Figure 5. Macroscopic picture of the lateral aspect of the shoulder showing two portals created for cyst resection (arrows). Asterisk indicates an anterior portal.
Figure 6. Postoperative anteroposterior plain radiograph showing an inserted cannulated hydroxyapatite pin (a). Computed tomography (b) and magnetic resonance imaging ((c), (d)) at one year after the operation indicating insufficient ossification without enlargement of the bone cyst.
Solitary bone cysts are benign bone lesions that usually occur in the humerus, calcaneus, and femur of children or adolescents. When present in adults, they are usually diagnosed as incidental findings  . The bone cyst observed in this case was found incidentally in relation to the concomitant stiff shoulder. It was successfully treated with arthroscope-assisted resection of the bone cyst and insertion of the hydroxyapatite pin for continuous cannulation. This simple technique allowed direct visualization and complete resection of the cyst wall with two small incisions. Such a technique may be superior to conventional open procedures or those under image guidance.
Treatment strategies for the solitary bone cyst are changing from conventional open curettage and autologous bone grafting to minimally invasive surgeries to decrease the rate of recurrence and to avoid disadvantages, such as donor-site morbidity, increased operative time, and intraoperative blood loss  . Dormans et al. described successful results of a minimally invasive technique that consists of percutaneous intramedullary decompression, curettage, and calcium sulfate pellets grafting for the solitary bone cysts of variable bones under image intensifier  . Alvarez et al. first reported a case of a calcaneal bone cyst treated with curettage and bone grafting under arthroscope assistance  . Thereafter, several authors reported successful cases of a calcaneal bone cyst with use of an arthroscope    . Meanwhile, there are few reports of a bone cyst on the humerus   . Otsuka et al. reported a case series of arthroscope-assisted resection of the cyst of variable bones, which included a case involving the humerus; however, detailed descriptions about the surgical technique are lacking  . Saccomanni reported an atypical case of aneurysmal bone cyst of the humeral head treated with arthroscope-assisted resection of the bone cyst  . To our knowledge, this is the first case of treatment of a solitary bone cyst of the humerus that includes a detailed surgical technique under arthroscope assistance.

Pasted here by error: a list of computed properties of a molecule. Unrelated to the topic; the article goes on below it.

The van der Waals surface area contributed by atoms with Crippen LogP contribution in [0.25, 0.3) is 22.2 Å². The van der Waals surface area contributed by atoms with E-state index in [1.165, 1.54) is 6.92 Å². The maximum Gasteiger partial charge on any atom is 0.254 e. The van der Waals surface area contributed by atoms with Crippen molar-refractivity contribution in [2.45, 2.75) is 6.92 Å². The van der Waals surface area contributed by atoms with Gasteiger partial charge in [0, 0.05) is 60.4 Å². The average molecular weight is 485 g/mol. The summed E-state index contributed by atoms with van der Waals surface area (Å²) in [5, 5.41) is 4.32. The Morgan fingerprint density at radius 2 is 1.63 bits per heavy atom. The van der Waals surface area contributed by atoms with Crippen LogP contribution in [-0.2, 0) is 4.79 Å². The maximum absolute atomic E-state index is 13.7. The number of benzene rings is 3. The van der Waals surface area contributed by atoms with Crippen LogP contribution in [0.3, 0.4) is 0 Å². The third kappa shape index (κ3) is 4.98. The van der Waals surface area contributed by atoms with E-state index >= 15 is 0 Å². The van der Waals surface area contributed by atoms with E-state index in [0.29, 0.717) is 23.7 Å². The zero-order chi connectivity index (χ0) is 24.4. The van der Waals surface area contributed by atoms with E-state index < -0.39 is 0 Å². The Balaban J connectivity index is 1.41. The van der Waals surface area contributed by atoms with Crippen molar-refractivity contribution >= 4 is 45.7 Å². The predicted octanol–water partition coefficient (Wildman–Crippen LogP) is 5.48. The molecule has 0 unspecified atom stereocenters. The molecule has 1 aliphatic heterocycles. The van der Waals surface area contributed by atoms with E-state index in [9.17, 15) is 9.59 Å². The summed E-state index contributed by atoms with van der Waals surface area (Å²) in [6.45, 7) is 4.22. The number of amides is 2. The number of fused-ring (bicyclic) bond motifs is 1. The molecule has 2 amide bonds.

Optimal treatment after arthroscope-assisted resection of the cyst wall is still unclear. Recent reports have shown the efficacy of continuous decompression using a cannulated screw     . This technique may be reasonable because a main hypothesized cause of a solitary bone cyst is accumulation of interstitial fluid within the bone due to venous obstruction   . Shirai et al. reported good clinical results with this procedure, of which 38 out of 43 cases achieved bone healing  . In this case, we used a cannulated hydroxyapatite pin for continuous decompression of the cyst. Such a pin does not require removal and has osteoconductive properties that may stimulate bone healing  . However, there has been no evidence regarding the time required to achieve sufficient structural strength using this technique. In this case, ossification of the cyst was insufficient at one year after the operation. As another, less-invasive technique, injection of bone substitute, such as calcium phosphate cement, has been performed     . Mainard et al. first reported a case of a solitary bone cyst on the calcaneus that was treated using arthroscope-assisted resection of the cyst and injection of calcium phosphate cement with a successful outcome  . Innami et al. reported superior results using a similar technique in 16 young athletes with symptomatic calcaneal bone cysts  . They found that optimal visualization, which allows complete curettage with minimum violation of the structural integrity, and percutaneous injection of bone substitute instead of autologous bone grafting permit an early return to sports activities in young athletes. Notably, while the maximum strength of the cement is obtained within 3 days, the process of integration and eventual degradation requires several years   . Patient age, activity, and cyst site (i.e. upper or lower extremities) should be considered for suitable treatment.
We present an adult case of solitary bone cyst of the proximal humerus successfully treated with arthroscope-assisted resection of the bone cyst and insertion of the hydroxyapatite pin for continuous cannulation.
We would like to thank Editage (http://www.editage.jp/) for English language editing.
Conflicts of Interest
No conflicts declared.